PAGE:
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Flash fiction

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From flash fiction at Wikipedia

Flash fiction is fiction characterized by its extreme brevity. While there is no universally accepted exact word limit, generally a short story is considered to constitute flash fiction if it is less than 1,000–2,000 words long, and most flash-fiction pieces are between 250 and 1,000 words long. (By contrast, "traditional" short stories range from 2,000 words to upwards of 20,000, and are mainly between 3,000 and 10,000 words long; they are distinguished from longer forms, such as the novel and novella, primarily by the intent that they be read in a single sitting.)

Other names for flash fiction include sudden fiction, microfiction, micro-story, postcard fiction, and short short story, though distinctions are sometimes drawn between some of these terms; for example, sometimes 1,000 words is considered the cut-off between "flash fiction" and the slightly longer "sudden fiction". The term "flash fiction" likely originated in James Thomas, Denise Thomas, and Tom Hazuka's 1992 anthology of that name[1]. As the authors of that anthology said in their introduction, their own definition of a "flash fiction" was a story that would fit on two facing pages of a typical digest-sized literary magazine, or about 750 words.

History

Flash fiction has roots going back to Aesop's Fables, and practitioners have included Bolesław Prus, Anton Chekhov, O. Henry, Franz Kafka, H.P.Lovecraft and Ray Bradbury. New life has been brought to flash fiction by the Internet, with its demand for short, concise works. A ready market for flash-fiction works is ezines; however, flash fiction is also published by many print magazines. Markets specializing in flash fiction include SmokeLong Quarterly, Every Day Fiction, and Flash Fiction Online.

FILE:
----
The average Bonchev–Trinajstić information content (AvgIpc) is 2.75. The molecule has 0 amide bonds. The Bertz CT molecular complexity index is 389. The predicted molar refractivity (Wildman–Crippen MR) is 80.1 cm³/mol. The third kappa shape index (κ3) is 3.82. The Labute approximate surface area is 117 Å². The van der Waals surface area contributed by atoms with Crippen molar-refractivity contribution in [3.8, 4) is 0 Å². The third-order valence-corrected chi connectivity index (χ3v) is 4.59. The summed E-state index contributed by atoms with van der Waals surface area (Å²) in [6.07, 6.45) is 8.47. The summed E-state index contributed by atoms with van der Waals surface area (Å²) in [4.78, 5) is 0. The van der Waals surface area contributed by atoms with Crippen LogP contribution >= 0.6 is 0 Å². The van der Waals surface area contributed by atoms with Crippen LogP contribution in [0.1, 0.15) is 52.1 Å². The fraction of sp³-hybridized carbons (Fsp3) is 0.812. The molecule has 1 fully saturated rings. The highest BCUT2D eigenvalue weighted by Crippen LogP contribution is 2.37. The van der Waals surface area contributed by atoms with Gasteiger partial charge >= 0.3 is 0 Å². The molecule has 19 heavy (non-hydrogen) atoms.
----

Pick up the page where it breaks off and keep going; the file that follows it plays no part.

One type of flash fiction is the short story with an exact word count. Examples include 55 Fiction, the Drabble and the 69er. Nanofictions are complete stories, with at least one character and a discernible plot, exactly 55 words long. A Drabble is a story of exactly 100 words, excluding titles, and a 69er is a story of exactly 69 words, again excluding the title. The 69er was a regular feature of the Canadian literary magazine NFG, which featured a section of such stories in each issue. Short story writer Bruce Holland Rogers has written "369" stories which consist of an overall title, then three thematically related 69ers, each with its own title.[2]

Flash fiction and vignettes

Flash fiction differs from a vignette in that the flash-fiction work contains the classic story elements: protagonist, conflict, obstacles or complications, and resolution. However, unlike the case with a traditional short story, the limited word length often forces some of these elements to remain unwritten, that is, hinted at or implied in the written storyline. This principle, taken to the extreme, is illustrated by Ernest Hemingway's six-word flash, "For sale: baby shoes, never worn."[3]

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  1. Flash Fiction: 72 Very Short Stories (ISBN 0393308839)
  2. Word Games, The Writer, January 2006
  3. Very Short Stories, Wired Magazine, November 2006